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Old 12-21-2011, 09:47 PM   #11
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snails hermits and maybee shrimp. As stated before i have done this in fw before but sw seems a bit more challenging
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Old 12-21-2011, 09:48 PM   #12
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Wow man than I dent know that thnx for the info
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Old 12-22-2011, 12:16 AM   #13
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Sounds ill advised so say the least to me.

Circulation, no electric = not happening

How are you going to remove pollutants without filtration which uses electric?

Shrimp and other inverts will simply not tolerate high nitrate and you will have that by the bucketload.
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Old 12-22-2011, 12:59 AM   #14
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Sounds ill advised so say the least to me.

Circulation, no electric = not happening

How are you going to remove pollutants without filtration which uses electric?

Shrimp and other inverts will simply not tolerate high nitrate and you will have that by the bucketload.
Couldn't agree more. Part of the diatribe which I redacted included the following metaphor.

What you're proposing is a small scale version of trying to keep antelope and lions in your backyard. Given a large enough yard, you would be successful in the short term. eventually, however, you'd run out of either grass or antelopes, resulting in the death of the lions.

My suggestion, and you can take it or leave it, is that you get a normal tank up and running as has been discussed in MANY other threads now. Start slow, and use traditional methods. Don't try to rewrite the "how to reef" book, especially right out of the box and especially your first time out. Methods used in reef keeping are generally accepted for a reason: its not to be a pain in the butt, it's because they give you the best possible chance for success. Even doing everything in your power: utilizing every possible technology and every possible "best practice", there is still a TREMENDOUS amount of room for failure. What you are proposing in this thread, while fascinating, increases that chance of failure dramatically.

Again, don't rewrite the book. Get your tank. Fill it with live rock. Get filtration and skimming and lighting up and running. Slowly add fish. Battle off algae blooms and nasty hitchhikers, and then start adding corals. It's not rocket science, but it's a well established "order of operations" for a reason.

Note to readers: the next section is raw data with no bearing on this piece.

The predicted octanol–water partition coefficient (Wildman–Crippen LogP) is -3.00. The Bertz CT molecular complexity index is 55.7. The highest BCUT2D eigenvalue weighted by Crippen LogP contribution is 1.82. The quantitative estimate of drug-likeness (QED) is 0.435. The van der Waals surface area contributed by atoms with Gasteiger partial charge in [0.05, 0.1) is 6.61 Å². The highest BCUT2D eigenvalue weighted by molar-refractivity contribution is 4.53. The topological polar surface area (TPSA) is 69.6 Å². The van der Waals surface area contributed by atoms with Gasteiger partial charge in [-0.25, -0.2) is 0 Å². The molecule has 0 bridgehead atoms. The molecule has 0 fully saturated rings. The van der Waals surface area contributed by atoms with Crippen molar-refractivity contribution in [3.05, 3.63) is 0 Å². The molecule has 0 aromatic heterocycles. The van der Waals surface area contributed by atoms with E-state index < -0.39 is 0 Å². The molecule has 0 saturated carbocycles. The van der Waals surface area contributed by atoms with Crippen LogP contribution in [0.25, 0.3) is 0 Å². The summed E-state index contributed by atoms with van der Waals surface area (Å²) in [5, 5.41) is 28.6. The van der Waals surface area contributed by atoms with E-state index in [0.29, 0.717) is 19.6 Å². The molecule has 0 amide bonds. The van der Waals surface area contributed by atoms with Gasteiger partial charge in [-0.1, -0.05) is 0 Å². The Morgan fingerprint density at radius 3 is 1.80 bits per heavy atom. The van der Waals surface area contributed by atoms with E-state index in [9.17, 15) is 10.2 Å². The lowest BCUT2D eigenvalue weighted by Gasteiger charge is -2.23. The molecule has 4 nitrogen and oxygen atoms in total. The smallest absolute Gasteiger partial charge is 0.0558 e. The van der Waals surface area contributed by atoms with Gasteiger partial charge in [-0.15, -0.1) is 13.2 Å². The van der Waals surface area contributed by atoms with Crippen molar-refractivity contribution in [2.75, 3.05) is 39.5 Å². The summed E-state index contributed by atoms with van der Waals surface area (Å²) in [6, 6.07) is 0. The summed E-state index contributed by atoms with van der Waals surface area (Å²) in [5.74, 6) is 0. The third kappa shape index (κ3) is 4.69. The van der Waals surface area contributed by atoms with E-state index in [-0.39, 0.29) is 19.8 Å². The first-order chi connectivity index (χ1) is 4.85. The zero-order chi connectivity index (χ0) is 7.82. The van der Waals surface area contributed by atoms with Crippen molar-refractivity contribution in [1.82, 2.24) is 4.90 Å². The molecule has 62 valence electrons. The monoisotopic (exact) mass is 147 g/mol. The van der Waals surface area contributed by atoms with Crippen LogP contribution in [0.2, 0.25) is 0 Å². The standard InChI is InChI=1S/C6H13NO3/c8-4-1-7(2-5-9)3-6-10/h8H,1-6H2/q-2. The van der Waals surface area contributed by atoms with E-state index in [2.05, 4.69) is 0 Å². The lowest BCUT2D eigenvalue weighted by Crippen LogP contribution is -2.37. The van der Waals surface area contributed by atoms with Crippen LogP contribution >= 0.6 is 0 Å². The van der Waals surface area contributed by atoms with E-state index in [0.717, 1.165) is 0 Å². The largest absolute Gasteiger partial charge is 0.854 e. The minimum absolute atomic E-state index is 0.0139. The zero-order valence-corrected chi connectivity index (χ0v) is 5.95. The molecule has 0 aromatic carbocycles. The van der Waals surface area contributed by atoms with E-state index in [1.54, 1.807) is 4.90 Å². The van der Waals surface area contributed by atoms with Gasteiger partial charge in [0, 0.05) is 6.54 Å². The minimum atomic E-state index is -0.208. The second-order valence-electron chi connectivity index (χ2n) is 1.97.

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Old 12-22-2011, 05:43 AM   #15
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Will not work. Not long term at least.

SW fish, as part of ocean water are used to, and demand stable parameters. Water quality seldom deviates due to the incredible volume of water in which they live.

Fresh fish are far more adaptable to varied conditions as fresh bodies of water are smaller and are often more contained.
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Old 12-22-2011, 07:58 AM   #16
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Last year i tried an expirament in freshwater. I add elodea 3 guppys and some snails to a ten gallon tank. I placed the tank in front of a window. The sun grew the elodea which fed the fish whose waste fed the snails. In worked for 8 months until the power outage. I had 3 genarations of fish. I would like to do this with a reef. I would have a bunch of live rock and a bulky cuc. My goal is to use to cuc. I would have mushrooms and zoas grown by the light outside. My stocking would be a pair of nano gobys. My biggest concerns are flow and heat. Any suggestions?
Well to start off, you have the sequence of events wrong.
The sunlight fed the elodea.
The fish fed off the elodea.
The fish waste supplied nitrogen which also help feed the elodea.
The snails lived off the algae in the tank which was fueled by the high nitrogen and sunlight.
Being this was a "non-powered" setup, what did the power outage have to do with everything dying? Guppies can live in water temps as low as 55.

For many reasons, something like that will not work in saltwater.
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Old 12-22-2011, 01:34 PM   #17
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during the power outage my house got to 36 degrees
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